Heartbreaking Obit: Impose 'Cooling Off Period' For Gun Purchases

ESSEX, VT — To honor Andrew Robert Black, an Essex man who died earlier this month of a self-inflicted gunshot wound, his parents want grieving friends to lobby Vermont lawmakers for this: passing legislation that would have required the 23-year-old to wait a few days to buy a gun he used to kill himself.

“In honor of Andrew R. Black, we ask that you work for legislation that imposes a reasonable waiting period between firearm purchase and possession to provide a cooling off period to guard against impulsive acts of violence,” they wrote in an obituary published by the Burlington Free Press.

Black, the son of Rob and Alyssa Hughes Black, died the afternoon of Dec. 6 at his home in Essex. He had purchased the gun just hours before he shot himself, according to news reports.

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Vermont does not require a waiting period between buying a gun and acquiring it, according to the gun-control advocacy group the Giffords Law Center to Prevent Gun Violence.

Black’s mother told television station WPTZ that her son “became upset about something” and went to a gun shop to buy the firearm around 11 a.m. After a background check, he walked out of the store just before 11:30 a.m., according to the credit card receipt, “and somewhere between 3 and 4 that afternoon, he shot himself,” she said.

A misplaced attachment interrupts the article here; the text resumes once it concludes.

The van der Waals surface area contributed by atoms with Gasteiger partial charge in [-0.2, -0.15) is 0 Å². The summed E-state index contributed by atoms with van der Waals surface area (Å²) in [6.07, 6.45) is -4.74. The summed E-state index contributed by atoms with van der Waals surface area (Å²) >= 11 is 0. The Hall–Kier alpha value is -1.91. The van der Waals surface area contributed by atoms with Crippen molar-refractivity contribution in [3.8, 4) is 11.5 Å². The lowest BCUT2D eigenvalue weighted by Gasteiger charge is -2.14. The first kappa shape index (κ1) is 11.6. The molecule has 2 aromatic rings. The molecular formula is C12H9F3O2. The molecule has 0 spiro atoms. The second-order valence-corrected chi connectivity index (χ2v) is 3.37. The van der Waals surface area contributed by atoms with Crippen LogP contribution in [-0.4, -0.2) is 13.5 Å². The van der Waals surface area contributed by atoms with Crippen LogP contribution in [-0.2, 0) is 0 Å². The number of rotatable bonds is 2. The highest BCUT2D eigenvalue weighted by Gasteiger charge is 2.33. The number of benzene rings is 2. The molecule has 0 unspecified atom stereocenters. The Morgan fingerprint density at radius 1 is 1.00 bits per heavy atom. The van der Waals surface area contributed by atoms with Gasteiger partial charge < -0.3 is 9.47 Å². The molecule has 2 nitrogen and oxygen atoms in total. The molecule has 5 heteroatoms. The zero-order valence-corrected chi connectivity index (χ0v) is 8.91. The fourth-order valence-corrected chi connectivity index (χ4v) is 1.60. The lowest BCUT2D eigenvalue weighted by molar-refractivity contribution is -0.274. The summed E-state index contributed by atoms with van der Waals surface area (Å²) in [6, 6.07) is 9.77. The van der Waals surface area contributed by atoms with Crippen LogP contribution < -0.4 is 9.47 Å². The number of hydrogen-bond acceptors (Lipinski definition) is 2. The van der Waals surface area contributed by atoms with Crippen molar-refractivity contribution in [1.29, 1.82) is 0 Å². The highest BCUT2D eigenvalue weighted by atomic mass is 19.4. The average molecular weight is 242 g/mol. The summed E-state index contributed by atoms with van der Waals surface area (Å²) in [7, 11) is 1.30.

“It was way too easy for this 23 year old kid to go down and buy a gun. If nothing but 24 hours to just cool down and realize that … it wasn’t the answer,” said Black’s father, a combat veteran who owns guns and keeps them locked up when not out for target practice.

Alyssa Black told the Burlington Free Press there’s no guarantee a waiting period would have saved her son’s life, “but there is possibility it could have,” giving his parents a chance to talk to him or spending the next day with coworkers and friends. He didn’t show any warning signs of suicide, and Alyssa Black thinks he came up with the plan to end his life rather quickly.

The man’s parents told WPTZ they don’t want their appeal to become political and they’re not anti-gun.

“We are responsible gun owners, we believe in our Second Amendment right to own guns, but we also think ‘what’s the big deal? What is 24 hours?'” Alyssa Black said.

According to national statistics, waiting periods decrease suicides by firearm by anywhere from 7 percent to 11 percent.

A day after the obituary was published, lawmakers were already hearing from their constituents asking for a waiting period.

Sen. Philip Baruth, a Democrat, thinks a 48-hour waiting period “is a good idea and has always has been.” He told WPTZ he will try to build a consensus among Vermont lawmakers around the idea of implementing a waiting period and legislation that would require firearms be stored securely when they are not in use.

Democratic Rep. Dylan Giambatista told the Free Press he received a flurry of emails about the waiting period, more than he typically receives when his state’s legislature is not in session. “I expect there could be debate in the coming legislative session,” he told the newspaper.

Republican Rep. Linda Myers told the Free Press she is giving serious consideration to the idea of a waiting period.

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